If you've ever done any drift snorkeling, that's the way I felt today. If you haven't done any drift snorkeling, it works like this: A boat takes you out to point A on some nice, clear, warm stretch of water and picks you up at point B. You can't stay where you started because a current carries you along. When you swim with the current, it feels like you're jet propelled.

That's what today's writing felt like, whoosh!

On the more substantive side of things, the antagonists cause a headache for the protagonist, get him good and PO'd, too. A satirical comic strip is used by the antagonists to anger another character, and to subvert her reputation. And lastly, the lead antagonist hatches a plot to bring down someone who truly deserves it, the escalating sexual predator.

Day 38 of writing my new novel is done.

Tuesday, May 4, 2010

Day 37, May 4, 2010

Today started with the protagonist hearing from another oracle; there's no rule that says you can't have more than one. But you probably shouldn't have more than two or you might start veering toward satire. In this scene, the protagonist gets two clues that will figure into the ultimate outcome of the story, but at this point the clues are more perplexing than helpful. In today's second scene, another threat is received from the antagonists. At first glance, the purpose of this threat is thought to be mere aggravation, but then it's realized the purpose could be to confuse those whose job it is to counter the threat.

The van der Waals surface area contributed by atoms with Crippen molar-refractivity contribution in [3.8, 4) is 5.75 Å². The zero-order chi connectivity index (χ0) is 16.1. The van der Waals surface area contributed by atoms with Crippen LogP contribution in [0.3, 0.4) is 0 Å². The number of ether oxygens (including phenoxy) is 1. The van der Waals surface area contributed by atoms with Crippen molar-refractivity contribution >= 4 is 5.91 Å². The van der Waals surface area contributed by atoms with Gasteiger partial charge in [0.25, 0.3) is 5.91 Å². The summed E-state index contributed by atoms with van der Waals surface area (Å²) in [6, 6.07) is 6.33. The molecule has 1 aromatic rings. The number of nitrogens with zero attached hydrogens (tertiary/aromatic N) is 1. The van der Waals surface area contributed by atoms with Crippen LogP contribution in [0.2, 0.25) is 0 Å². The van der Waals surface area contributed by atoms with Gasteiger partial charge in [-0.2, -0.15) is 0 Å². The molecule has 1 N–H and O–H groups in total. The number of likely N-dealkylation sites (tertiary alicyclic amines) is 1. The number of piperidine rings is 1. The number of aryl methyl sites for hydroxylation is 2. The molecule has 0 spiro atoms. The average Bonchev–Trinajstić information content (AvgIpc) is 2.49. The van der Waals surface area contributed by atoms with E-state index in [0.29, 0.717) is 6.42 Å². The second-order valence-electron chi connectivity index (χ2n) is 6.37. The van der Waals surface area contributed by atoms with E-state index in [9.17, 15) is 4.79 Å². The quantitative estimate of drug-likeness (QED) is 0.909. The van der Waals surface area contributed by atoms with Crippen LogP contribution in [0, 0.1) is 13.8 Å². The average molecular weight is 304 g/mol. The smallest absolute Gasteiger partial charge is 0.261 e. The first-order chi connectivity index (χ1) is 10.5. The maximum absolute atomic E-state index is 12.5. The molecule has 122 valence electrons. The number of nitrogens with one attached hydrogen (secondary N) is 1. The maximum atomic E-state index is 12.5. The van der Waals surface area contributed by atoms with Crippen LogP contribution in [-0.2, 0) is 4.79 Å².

Put simply, today was a day of story machinations, gears within gears. Requiring the reader to keep paying attention.

Five-plus pages written was today's tally.

Day 37 of writing my new novel is done.

Monday, May 3, 2010

Day 36, May 3, 2010

Today I wrote another five pages filling out the backstory of three antagonists, who are obviously very important characters. This last section brings them up to the present day. More important, today's work gave me two important plot ideas on how to wrap up the story.

Plot, done right, is an organic by-product of character. Brave people do brave things. Cowardly people do not do brave things, no matter how much a good woman might love them or how profound an epiphany they might experience. If there's just one bit of advice any writer should pass along to others, and remember himself, it's: Can the clichés.

If you write character honestly, you'll write your characters' actions believably.

The better you know your characters, the more choices you'll have as to what they might do.

Day 36 of writing my new novel is done.

Sunday, May 2, 2010

Day 35, May 2, 2010